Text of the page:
MCALLEN—United States Attorney Kenneth Magidson announced on June 21, an Edinburg woman had been sentenced to two years imprisonment for conspiracy to commit marriage fraud.
Chief U.S. District Judge Ricardo H. Hinojosa handed Sandy Botello Ramirez, 77, a sentence of 24 months in federal prison and further ordered she serve two years of supervised release following completion of that prison term.
According to a press release from the U.S. Attorney’s Office for the Southern District of Texas, when sentencing Botello, the court noted she was a matchmaker of marriages that did not exist and that through those sham marriages, she committed a huge fraud on the U.S.
From 2002 to the time of her arrest, Botello arranged more than 30 sham marriages between foreign nationals and U.S. citizens for profit. Foreign nationals hired Botello help them obtain residency status in the U.S. by arranging a sham marriage with a U.S. citizen whom Botello paid to participate.
The sentenced woman also committed marriage fraud by arranging marriages where the couple did not intend to establish a life together when they got married but were only seeking immigration benefits, added the press release.
Botello completed the immigration paperwork and would instruct the pair how to present themselves as a married couple. Botello told them to get a common law marriage certificate and take pictures together and instructed the couples how to answer questions at their immigration interview.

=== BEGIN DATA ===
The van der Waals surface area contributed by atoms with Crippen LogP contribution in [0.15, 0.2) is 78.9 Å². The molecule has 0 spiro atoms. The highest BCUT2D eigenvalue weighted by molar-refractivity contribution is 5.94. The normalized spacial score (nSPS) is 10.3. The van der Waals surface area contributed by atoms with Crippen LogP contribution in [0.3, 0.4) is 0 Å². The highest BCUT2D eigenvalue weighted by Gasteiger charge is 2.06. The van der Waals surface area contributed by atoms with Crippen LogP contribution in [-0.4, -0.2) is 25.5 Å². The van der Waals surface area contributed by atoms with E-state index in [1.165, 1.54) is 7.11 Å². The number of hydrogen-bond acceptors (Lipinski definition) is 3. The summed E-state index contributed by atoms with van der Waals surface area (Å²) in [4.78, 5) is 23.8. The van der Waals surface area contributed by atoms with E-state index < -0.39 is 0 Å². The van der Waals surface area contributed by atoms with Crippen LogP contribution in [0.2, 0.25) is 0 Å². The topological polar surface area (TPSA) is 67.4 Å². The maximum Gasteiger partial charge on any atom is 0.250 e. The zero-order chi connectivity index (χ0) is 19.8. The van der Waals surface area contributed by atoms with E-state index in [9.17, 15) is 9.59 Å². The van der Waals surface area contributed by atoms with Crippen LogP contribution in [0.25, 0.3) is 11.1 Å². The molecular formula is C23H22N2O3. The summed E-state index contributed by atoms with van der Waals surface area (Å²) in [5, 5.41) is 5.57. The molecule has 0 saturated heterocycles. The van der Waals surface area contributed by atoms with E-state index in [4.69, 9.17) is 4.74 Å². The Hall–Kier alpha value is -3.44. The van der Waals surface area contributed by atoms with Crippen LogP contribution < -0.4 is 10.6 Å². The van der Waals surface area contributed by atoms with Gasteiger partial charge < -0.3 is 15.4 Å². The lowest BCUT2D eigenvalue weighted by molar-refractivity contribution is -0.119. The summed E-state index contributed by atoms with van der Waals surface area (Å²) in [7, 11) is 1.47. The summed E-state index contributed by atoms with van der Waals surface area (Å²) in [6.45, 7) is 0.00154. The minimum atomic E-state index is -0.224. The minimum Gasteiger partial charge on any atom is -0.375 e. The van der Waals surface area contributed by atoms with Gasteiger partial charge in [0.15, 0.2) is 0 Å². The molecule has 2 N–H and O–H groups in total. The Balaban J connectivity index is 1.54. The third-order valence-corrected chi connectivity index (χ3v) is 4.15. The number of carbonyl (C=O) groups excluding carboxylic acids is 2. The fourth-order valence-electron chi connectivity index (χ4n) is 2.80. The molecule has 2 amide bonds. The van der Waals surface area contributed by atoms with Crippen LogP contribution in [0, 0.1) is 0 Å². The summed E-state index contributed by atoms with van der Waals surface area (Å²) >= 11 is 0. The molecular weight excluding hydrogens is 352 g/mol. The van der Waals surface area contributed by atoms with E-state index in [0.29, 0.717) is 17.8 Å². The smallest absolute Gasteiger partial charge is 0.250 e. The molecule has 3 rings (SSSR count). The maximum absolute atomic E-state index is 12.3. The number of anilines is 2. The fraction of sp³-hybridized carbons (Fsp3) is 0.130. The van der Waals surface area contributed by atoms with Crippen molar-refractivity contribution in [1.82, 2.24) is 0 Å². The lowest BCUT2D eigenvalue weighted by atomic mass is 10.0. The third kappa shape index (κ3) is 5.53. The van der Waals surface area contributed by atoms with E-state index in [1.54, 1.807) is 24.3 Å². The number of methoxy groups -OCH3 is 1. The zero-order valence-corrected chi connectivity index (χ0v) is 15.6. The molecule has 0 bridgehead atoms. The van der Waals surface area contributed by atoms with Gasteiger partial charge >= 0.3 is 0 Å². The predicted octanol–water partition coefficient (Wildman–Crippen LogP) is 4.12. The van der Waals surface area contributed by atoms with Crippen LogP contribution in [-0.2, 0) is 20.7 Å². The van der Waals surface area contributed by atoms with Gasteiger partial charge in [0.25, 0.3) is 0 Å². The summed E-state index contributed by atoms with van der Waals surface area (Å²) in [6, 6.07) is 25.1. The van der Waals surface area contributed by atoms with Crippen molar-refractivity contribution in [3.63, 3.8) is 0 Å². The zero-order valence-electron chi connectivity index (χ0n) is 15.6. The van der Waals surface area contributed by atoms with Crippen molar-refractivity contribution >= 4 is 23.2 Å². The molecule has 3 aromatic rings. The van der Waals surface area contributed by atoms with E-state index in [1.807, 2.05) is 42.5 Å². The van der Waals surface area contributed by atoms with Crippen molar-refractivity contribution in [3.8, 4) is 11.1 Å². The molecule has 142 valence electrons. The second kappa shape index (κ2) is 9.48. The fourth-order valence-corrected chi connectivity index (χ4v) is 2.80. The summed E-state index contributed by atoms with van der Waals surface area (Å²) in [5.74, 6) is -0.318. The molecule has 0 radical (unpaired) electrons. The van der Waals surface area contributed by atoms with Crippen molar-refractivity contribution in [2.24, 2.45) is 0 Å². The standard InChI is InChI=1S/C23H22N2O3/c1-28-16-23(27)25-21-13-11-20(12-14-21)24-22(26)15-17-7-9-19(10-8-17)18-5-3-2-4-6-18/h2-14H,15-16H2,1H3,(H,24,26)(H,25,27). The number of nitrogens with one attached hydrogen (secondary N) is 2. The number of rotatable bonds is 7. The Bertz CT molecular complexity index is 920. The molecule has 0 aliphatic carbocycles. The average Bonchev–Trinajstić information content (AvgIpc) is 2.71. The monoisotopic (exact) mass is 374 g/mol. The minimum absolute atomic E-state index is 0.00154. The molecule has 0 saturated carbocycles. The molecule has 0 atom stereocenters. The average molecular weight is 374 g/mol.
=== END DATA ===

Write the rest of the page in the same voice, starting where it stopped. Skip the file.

By filing a petition with United States Citizenship and Immigration Services (USCIS), U.S. citizens may seek the residency for their alien relative. These petitions are legal and permit a U.S. citizen to bring his or her close relative, such as a spouse, to the United States. Marriage fraud occurs when this petition for residency is filed, but the bride and groom did not intend to establish a life together at the time they were married.
Botello has been on bond during the pendency of the case and will be permitted to voluntarily surrender to a Bureau of Prisons facility to be determined in the near future.
This case was investigated by agents with USCIS and Homeland Security Investigations. Assistant U.S. Attorneys Kristen Rees and Kimberly Leo prosecuted the case.
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